Outgoing university system chancellor commends UMPI progress

University of Maine System Chancellor James H. Page, a native of Caribou and a graduate of the University of Maine at Fort Kent, hosted his last campus town hall meeting in Aroostook County on Friday.  

The chancellor, who is retiring on June 30, and University of Maine at Presque Isle President Ray Rice led a discussion during the event on the UMPI campus about the system board of trustees’ strategic priorities, how campus priorities align with them, and how they guide the evolution of the campus and the university system.

“President Ray Rice and the faculty and staff at the University of Maine at Presque Isle continue to innovate and improve in support of our students and the communities of Aroostook County,” said Page.  “UMPI has been a strong leader in our work to reform public higher education in Maine and is helping to prepare more people for a life of success and leadership in our rural Maine communities.”

The chancellor highlighted UMPI’s workforce-focused academic innovation, affordability, and early college credit programs during the town hall meeting. He also pointed out how grants and scholarships covered tuition and fees for 212 undergraduate students attending UMPI this spring.

Among the examples cited as ways the university is expanding programs to meet workforce and employer needs were:

— In collaboration with the University of Maine at Augusta, UMPI will begin offering a bachelor’s degree in cybersecurity in fall 2019. The program is designated by the NSA and Department of Homeland Security as a national center of academic excellence in cyber defense education.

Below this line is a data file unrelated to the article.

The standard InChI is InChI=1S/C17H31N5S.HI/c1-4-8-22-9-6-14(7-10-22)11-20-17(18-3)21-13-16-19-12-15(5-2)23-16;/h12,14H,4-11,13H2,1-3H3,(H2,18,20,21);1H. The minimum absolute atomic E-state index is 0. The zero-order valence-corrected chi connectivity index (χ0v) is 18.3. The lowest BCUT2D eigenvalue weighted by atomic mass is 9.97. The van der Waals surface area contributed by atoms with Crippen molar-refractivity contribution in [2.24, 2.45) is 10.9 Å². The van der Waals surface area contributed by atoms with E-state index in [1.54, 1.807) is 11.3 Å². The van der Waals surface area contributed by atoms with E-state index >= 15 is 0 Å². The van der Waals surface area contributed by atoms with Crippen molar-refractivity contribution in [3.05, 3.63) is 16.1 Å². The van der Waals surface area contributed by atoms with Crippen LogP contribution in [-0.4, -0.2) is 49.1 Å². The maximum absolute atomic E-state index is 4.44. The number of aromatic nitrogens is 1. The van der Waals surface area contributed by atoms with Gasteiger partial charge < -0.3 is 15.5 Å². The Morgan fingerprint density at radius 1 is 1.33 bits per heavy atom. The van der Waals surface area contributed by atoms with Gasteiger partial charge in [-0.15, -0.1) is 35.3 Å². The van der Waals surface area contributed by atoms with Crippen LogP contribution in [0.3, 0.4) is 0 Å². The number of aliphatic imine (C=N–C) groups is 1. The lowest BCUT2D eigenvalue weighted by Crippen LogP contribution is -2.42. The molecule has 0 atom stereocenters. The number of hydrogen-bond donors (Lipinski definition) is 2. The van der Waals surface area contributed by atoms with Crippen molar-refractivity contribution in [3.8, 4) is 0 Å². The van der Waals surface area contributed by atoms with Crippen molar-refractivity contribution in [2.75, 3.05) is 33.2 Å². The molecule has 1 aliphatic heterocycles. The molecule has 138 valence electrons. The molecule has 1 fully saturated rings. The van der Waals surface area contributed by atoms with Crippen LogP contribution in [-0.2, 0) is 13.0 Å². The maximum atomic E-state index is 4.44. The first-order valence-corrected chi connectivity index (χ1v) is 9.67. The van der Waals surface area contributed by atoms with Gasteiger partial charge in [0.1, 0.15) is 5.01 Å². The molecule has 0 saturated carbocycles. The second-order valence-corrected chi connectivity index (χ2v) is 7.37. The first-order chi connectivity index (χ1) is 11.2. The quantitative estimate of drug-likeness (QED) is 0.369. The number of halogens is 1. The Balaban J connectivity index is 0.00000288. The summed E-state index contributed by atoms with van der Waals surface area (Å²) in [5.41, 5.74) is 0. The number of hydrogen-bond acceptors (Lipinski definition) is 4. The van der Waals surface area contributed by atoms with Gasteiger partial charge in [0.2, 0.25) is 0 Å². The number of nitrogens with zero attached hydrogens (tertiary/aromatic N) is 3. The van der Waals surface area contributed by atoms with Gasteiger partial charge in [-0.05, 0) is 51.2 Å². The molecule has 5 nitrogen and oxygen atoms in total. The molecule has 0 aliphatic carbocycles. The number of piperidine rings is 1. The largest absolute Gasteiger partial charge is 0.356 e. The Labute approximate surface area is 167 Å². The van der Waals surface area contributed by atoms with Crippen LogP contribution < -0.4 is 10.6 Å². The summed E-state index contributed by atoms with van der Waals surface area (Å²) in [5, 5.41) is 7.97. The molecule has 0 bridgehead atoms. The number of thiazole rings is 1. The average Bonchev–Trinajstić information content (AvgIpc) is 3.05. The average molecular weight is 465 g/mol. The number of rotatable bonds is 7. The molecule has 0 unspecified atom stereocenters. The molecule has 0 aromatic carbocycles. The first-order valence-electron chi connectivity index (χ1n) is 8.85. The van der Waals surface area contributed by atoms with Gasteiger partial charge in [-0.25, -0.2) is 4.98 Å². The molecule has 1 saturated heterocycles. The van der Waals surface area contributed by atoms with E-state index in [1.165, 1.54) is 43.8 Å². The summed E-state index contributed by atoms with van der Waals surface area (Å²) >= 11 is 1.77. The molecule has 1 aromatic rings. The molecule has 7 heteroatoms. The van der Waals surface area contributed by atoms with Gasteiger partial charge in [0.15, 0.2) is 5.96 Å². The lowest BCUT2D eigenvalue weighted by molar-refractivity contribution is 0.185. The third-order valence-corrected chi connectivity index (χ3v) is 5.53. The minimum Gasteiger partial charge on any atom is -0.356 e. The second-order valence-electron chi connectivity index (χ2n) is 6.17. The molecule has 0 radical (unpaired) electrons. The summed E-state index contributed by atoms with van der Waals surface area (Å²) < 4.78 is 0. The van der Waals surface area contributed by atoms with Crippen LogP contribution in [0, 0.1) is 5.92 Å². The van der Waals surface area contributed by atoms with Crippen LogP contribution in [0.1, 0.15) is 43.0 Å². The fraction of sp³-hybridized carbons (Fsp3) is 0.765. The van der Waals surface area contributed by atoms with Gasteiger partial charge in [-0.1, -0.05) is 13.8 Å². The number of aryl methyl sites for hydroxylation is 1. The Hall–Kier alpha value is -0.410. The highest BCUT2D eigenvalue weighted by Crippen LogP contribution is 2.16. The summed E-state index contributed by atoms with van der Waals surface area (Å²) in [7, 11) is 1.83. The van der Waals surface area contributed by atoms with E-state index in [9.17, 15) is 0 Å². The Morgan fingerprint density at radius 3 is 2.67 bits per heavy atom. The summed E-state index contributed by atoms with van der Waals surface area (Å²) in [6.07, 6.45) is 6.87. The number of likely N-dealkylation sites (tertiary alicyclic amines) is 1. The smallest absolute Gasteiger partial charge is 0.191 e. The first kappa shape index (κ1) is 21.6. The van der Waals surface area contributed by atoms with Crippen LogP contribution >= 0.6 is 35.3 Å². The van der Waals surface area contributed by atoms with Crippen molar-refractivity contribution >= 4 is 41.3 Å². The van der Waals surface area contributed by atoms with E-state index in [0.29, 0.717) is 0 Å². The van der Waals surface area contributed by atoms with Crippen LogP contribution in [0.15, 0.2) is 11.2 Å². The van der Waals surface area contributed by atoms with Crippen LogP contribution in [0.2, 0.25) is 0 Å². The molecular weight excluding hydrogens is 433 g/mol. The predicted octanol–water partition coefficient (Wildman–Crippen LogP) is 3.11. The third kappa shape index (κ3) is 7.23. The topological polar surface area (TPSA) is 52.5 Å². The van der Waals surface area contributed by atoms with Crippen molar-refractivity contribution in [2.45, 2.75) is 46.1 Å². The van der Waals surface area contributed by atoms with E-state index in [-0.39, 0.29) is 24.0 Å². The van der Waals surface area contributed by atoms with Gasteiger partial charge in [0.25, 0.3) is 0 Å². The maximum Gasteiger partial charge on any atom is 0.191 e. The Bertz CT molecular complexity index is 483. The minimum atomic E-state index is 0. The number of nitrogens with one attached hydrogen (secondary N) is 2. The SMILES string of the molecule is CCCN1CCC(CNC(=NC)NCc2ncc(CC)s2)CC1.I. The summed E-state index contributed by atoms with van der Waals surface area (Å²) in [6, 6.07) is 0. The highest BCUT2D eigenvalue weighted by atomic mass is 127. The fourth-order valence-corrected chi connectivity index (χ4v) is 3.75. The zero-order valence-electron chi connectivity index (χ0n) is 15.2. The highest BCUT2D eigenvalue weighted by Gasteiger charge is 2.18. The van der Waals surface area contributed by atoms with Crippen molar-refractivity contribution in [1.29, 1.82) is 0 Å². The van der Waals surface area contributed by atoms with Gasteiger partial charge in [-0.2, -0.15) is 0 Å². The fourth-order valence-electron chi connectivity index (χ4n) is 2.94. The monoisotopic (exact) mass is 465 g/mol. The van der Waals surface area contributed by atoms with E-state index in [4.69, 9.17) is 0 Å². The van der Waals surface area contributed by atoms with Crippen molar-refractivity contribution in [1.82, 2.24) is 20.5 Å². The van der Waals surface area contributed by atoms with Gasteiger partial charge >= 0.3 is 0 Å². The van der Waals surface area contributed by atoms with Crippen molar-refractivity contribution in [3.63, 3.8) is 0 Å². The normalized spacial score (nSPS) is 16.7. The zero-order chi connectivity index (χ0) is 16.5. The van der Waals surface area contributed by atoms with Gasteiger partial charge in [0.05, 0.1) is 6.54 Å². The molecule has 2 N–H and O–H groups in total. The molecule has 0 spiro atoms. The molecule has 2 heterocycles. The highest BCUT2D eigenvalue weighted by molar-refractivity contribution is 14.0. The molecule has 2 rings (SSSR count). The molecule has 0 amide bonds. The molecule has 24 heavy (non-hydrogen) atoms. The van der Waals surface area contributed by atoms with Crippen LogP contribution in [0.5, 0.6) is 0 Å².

UMPI’s new agricultural science and agribusiness program has had a very busy first year. Last fall, UMPI received a $1 million gift from benefactor Mary Barton Akeley Smith establishing its first ever endowed chair: the Dr. Robert Vinton Akeley Chair of Agricultural Science and Agribusiness. On Thursday, university and community leaders took part in a groundbreaking ceremony for a teaching and research greenhouse.

— Together, UMPI and UMFK are targeting the statewide nursing shortage by offering a bachelor’s in nursing degree program in Presque Isle. Designed especially for place-bound students, this new program will allow students to complete all four years of the nursing degree on the UMPI campus. Program participants will be UMPI students for the first two years, then transition as UMFK students for the remaining two years. They will still take all of their courses on the Presque Isle campus for their last two years, but those courses will be delivered by UMFK nursing faculty and students will graduate with their degree from UMFK.

— In January, UMPI established a new $200,000 MLT Training Center to help address healthcare workforce needs while providing its Medical Laboratory Technology students with a dedicated space that simulates a hospital setting for completing intensive clinical training. The MLT Program of Maine is a collaborative program sponsored by UMPI and the University of Maine at Augusta in cooperation with hospitals across the state that serve as clinical affiliates.

— UMPI’s YourPace program has welcomed 95 new students this year. This $2,000-per-semester accredited online program was designed to meet the needs of adult learners with some college but no degree. It allows them to get college credit for their past learning and work experience while taking advantage of a flat-tuition rate that is less than half the cost of standard, full-time tuition.

Officials also said that for the second year in a row UMPI saw a significant increase in enrollment. It was up 10.4 percent overall in fall 2018, including an in-state jump of 12.1 percent.

“The University of Maine at Presque Isle has always been proud to serve our northern Maine students and neighbors,” said Rice. “During his seven years of service Chancellor Page set the expectation that we could do more through partnership, innovation, and an unrelenting commitment to student and state success.  

“Working under the One University framework UMPI is leading state collaborations,” he added. “We are also attracting more young people and working adults into programs that graduate students with less debt and more opportunities in the Maine workforce.”

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